Wednesday, May 27, 2009


The quintessential Palestinian experience,” historian Rashid Khalidi has written, “takes place at a border, an airport, a checkpoint: in short, at any one of those many modern barriers where identities are checked and verified.”

I know how frustrated some of my readers become when I blog about the plight of Palestinians but it's how I was raised. You find the courage to speak out if you think something is wrong hoping, that if the roles were reversed, there would be someone somewhere, speaking out on your behalf.

New Zealand divided itself over apartheid in South Africa during the famous 1981 South African rugby tour of New Zealand.
For 56 days in July, August and September 1981, New Zealanders were divided against each other in the largest civil disturbance seen since the 1951 waterfront dispute. More than 150,000 people took part in over 200 demonstrations in 28 centres, and 1500 were charged with offences stemming from these protests.

It's in our nature to speak out, perhaps to make up for our colonising past or perhaps it's having an understanding of the consequences of colonisation, that wound that rarely heals ... who knows.

But maybe it's enough if I simply quote someone else writing of the plight of Palestinians, locked out of or into their country that is slowly being erased.

“In this place, adds Robyn Creswell, “connection” turns out to be only another word for separation or quarantine: the loop of airports never ends, like Borges’s famous library. The cruelty of the Palestinian situation is that these purgatories are in no way extraordinary but rather the backdrop of daily existence."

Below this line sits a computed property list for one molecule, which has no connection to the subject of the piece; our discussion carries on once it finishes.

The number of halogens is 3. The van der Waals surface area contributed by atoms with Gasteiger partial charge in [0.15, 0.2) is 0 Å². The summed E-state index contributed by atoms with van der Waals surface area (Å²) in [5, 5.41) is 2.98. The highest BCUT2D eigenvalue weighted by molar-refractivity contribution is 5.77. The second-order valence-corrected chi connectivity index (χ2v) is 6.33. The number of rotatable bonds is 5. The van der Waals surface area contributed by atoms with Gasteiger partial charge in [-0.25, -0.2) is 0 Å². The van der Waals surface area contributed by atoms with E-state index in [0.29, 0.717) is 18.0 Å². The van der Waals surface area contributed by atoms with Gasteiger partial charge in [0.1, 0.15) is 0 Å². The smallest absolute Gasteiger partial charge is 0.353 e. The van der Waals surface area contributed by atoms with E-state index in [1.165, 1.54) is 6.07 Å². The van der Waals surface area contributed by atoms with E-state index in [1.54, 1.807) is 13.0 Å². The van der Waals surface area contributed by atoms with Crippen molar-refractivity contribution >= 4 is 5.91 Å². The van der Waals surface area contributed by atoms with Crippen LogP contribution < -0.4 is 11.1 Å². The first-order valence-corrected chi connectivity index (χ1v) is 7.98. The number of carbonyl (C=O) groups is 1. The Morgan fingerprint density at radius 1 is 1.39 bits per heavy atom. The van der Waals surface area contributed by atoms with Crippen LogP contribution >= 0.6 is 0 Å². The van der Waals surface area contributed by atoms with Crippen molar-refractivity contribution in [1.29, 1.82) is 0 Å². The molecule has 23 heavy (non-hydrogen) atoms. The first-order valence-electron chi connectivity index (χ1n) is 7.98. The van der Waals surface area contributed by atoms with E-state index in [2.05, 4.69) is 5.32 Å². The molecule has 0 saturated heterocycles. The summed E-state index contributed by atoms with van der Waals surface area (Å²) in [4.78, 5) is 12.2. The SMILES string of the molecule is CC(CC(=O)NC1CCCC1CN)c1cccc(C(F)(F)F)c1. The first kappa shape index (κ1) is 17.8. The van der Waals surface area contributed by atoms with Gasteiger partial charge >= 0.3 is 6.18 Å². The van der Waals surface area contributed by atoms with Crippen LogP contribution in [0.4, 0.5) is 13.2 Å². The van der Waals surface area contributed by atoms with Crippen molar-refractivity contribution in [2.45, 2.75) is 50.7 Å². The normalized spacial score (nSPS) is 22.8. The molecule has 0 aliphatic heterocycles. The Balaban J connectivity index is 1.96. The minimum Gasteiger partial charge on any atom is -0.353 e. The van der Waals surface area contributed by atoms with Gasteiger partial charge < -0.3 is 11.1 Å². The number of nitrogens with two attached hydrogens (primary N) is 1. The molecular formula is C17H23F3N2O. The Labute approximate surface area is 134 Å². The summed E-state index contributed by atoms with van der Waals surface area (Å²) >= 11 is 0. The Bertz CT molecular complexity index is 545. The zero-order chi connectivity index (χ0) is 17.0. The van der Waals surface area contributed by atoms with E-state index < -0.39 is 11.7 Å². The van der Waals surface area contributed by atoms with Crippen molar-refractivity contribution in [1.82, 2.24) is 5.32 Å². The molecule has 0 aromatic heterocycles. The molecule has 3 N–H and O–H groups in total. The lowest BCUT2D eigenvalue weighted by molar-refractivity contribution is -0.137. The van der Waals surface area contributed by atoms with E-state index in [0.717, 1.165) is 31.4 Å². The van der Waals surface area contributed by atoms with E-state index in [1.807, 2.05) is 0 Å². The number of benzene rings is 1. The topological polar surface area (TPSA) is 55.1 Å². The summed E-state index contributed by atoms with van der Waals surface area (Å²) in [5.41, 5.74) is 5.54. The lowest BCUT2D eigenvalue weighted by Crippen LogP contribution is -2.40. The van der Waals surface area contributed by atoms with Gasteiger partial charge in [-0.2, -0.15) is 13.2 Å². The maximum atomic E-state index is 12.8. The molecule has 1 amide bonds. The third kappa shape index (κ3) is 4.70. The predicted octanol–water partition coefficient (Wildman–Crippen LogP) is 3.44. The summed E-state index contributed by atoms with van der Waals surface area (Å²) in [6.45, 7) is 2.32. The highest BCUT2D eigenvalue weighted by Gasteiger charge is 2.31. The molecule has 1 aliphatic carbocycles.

And if you're wondering what inspired this post, then visit Laila's blog - over at

I have no idea what history will make of the world's acceptance of this truly horrible situation.

1 comment:

paris parfait said...

I don't think the world accepts the horrible situation; I think the world is frustrated by the players, who don't necessarily make the wisest decisions - and of course by the Israelis, who seem determined to maintain the open air prison that is Gaza. Checkpoints and border crossings have been a way of life for the Palestinians since 1948. All this time, many, many people have tried to find a solution, but various politicians - on both sides -have stood in the way of peace. I still have hope that resolution will be find in our lifetime. But it will take strong leaders on both sides to create any semblance of peace and a two-state solution. Alas, leaders on both sides at the moment seem flummoxed - Abbas by the divisions with and within Hamas; Netan. by his incalcitrance and conservatism. He didn't do a good job the first time he was prime minister; there's no reason to think he has improved his approach or way of thinking.